UCL: a case study about involving students in neighbourhood planning
BackgroundUniversity College London has operated a programme over the last two academic years that enables students to work with and for community organisations on Neighbourhood Planning projects in the London area. In autumn 2014, over 30 students from UCL’s Bartlett School of Planning were involved in the programme, and this number will grow to over 100 in January.
How does the programme work?
The programme is operated with financial support from the School of Planning, following innovations in previous years by UCL’s Public Engagement programme and a module run with the UCL Geography faculty to provide systematic training in community participation. All of this activity is in partnership with the London Just Space network, an organisation of community groups which help each other make representations to planning authorities, prepare for public hearings and formulate their needs in terms that engage with the language and practices of planning.
What kind of roles do students have?
Students from UCL are working in small groups and are assisting a number of designated or embryonic neighbourhood forums. These include:
Other students are working with Our Tottenham and related organisations in the Haringey area, which could become a third Mayoral Development Corporation, and at Carpenters Estate in Newham.
Students are playing a variety of roles:
- Assisting with electronic mapping and geographic information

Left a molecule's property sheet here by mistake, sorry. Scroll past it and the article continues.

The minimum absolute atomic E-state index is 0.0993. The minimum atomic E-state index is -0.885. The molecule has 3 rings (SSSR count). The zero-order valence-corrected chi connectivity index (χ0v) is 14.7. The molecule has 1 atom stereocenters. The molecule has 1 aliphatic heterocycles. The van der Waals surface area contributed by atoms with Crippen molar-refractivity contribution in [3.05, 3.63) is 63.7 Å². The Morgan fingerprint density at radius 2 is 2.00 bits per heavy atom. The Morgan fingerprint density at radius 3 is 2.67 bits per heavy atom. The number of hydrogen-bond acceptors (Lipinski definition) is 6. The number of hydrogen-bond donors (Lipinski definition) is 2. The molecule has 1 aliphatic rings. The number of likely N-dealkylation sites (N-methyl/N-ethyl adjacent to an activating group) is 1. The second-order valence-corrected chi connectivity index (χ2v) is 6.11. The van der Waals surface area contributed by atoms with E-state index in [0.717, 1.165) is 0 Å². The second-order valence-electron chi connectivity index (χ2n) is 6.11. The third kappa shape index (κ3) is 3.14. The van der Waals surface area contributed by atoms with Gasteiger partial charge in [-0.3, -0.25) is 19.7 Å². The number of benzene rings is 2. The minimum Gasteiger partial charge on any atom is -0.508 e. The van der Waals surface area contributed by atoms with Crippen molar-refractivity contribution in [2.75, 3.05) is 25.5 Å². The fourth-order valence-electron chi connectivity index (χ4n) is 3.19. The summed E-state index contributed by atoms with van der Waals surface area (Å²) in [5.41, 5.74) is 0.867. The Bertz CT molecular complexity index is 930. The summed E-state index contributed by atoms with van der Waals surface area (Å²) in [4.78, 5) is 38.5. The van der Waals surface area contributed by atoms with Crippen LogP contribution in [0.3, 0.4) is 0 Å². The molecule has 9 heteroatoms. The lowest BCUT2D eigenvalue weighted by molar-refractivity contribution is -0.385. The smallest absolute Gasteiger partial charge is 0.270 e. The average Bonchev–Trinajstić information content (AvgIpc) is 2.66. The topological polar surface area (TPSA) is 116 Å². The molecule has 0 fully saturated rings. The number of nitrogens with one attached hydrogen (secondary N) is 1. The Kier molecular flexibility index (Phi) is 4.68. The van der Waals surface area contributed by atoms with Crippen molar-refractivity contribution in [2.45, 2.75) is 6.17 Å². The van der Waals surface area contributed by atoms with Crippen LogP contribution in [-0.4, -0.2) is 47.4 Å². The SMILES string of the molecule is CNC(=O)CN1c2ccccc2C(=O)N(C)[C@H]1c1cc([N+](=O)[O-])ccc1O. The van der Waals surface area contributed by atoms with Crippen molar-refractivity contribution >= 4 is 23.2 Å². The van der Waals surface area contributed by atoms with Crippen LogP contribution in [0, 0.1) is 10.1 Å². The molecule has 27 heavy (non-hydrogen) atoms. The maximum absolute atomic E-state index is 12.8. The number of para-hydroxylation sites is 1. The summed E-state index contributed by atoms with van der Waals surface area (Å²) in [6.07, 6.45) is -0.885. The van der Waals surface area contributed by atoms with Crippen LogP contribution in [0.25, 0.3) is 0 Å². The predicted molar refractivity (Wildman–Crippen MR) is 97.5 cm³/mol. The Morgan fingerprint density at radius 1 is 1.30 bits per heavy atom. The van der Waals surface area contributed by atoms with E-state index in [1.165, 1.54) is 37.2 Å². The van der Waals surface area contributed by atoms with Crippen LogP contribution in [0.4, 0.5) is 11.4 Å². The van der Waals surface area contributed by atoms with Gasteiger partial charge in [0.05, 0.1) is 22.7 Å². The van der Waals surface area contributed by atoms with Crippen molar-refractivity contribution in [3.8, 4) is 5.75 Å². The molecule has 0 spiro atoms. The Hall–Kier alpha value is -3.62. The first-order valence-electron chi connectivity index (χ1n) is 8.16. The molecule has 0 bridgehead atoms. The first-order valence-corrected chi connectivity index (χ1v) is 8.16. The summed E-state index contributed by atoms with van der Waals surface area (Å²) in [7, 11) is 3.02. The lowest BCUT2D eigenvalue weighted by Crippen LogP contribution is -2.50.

- Digesting and explaining planning policy documents
- Doing surveys and researching development models from UK and international sources
An important dimension of the work is learning to listen to and to be guided by the knowledge and passion to be found in each locality.
- Early on in the process, set out the skills you would wish from students and what your preferred timescales for assistance with the plan are. Remember the cycle of university terms as well.
- Find out if there’s a university in your area which has an accredited planning school. Make contact to see if they are interested in working with you and what they might be able to offer.
Many thanks to UCL for their help with this case study. More information can be found at http://ucljustspace.wordpress.com/. These case studies are produced by Planning Aid England as part of the Supporting Communities in Neighbourhood Planning programme, funded by the Department for Communities and Local Government and delivered by a consortium led by Locality.
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